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No fears of militia in Wasco County

Ammon Bundy center, one of the sons of Nevada rancher Cliven Bundy, speaks with reporters during a news conference at Malheur National Wildlife Refuge headquarters Monday near Burns. Bundy, who was involved in a 2014 standoff with the government over grazing rights, told reporters on Monday that two local ranchers who face long prison sentences for setting fire to land have been treated unfairly. The armed anti-government group took over the remote national wildlife refuge in Oregon as part of a decades-long fight over public lands in the West.

Ammon Bundy center, one of the sons of Nevada rancher Cliven Bundy, speaks with reporters during a news conference at Malheur National Wildlife Refuge headquarters Monday near Burns. Bundy, who was involved in a 2014 standoff with the government over grazing rights, told reporters on Monday that two local ranchers who face long prison sentences for setting fire to land have been treated unfairly. The armed anti-government group took over the remote national wildlife refuge in Oregon as part of a decades-long fight over public lands in the West. AP Photo/Rick Bowmer

Two members of the Wasco County Sheriff’s Office went to Harney County yesterday as part of a mutual aid request to help contend with an armed takeover of the Malheur National Wildlife Refuge.

Chief Deputy Lane Magill and Sgt. Chris McNeel went to the remote county in southeastern Oregon at the request of Harney County Sheriff David Ward, “to ensure safety of his residents in the Burns area,” Magill said by text this morning. “We are providing general patrol to let the citizens know they are safe.”

Burns is the county seat and about 30 miles northwest of the wildlife refuge, where about 20 militia occupied the refuge’s empty headquarters compound Saturday evening.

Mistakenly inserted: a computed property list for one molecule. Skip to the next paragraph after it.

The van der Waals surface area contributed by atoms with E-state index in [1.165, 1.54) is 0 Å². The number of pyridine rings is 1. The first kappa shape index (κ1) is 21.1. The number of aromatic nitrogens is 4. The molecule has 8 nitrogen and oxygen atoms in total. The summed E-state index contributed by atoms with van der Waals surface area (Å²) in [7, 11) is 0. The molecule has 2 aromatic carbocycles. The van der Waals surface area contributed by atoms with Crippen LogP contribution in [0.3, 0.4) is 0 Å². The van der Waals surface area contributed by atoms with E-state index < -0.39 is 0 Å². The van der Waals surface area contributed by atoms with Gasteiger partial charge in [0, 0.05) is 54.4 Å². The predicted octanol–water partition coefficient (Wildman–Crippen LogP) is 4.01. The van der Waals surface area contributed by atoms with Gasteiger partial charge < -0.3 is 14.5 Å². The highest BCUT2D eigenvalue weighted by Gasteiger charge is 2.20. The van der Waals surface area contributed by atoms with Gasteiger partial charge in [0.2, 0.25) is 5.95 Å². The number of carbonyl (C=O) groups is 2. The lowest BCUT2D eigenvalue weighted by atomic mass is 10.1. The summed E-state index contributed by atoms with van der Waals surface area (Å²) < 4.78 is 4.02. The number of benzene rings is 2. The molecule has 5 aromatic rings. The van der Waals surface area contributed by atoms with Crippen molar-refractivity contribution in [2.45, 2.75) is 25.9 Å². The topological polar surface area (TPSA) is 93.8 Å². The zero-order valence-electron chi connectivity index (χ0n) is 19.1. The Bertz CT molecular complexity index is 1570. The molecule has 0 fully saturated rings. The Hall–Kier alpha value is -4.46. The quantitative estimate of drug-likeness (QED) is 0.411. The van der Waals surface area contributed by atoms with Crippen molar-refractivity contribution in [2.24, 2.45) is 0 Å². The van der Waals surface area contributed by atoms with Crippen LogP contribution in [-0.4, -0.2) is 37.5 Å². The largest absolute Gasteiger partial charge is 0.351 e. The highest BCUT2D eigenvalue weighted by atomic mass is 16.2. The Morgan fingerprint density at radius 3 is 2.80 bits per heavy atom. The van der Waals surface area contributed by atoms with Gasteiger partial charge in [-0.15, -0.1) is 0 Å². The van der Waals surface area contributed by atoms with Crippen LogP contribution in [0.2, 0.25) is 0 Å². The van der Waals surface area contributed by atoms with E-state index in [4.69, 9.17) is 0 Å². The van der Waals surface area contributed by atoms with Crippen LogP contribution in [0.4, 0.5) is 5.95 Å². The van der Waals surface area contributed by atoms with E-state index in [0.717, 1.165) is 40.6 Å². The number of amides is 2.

Before he was called to help in Harney County, Magill said, “We don’t have any information or intelligence to believe there is anything in the plans or in the works for Wasco County at this time,” Magill said.

Magill said if a similar situation arose in Wasco County involving a takeover of federal property, “we’re probably going to let the federal government take most of the lead on that because it falls under their responsibility to take care of those lands.”

Magill said he personally knows Ward, the first-term sheriff in Harney County, the site of the siege, and said he has a good head on his shoulders and plenty of common sense.

“He really wants to have a positive solution to this situation. I do know that. He’s not a reactionary sheriff.”

Militants took over the group of buildings in Harney County on Saturday following a rally in nearby Burns in support of two ranchers, a father and son, who turned themselves in to federal prison Monday to serve sentences for arson.

Dwight Hammond Jr., 73, and his son, Steven Hammond, 46, were convicted in 2012 at a federal jury trial in Pendleton of two arsons, in 2001 and 2006, and sentenced to three months and one year, respectively.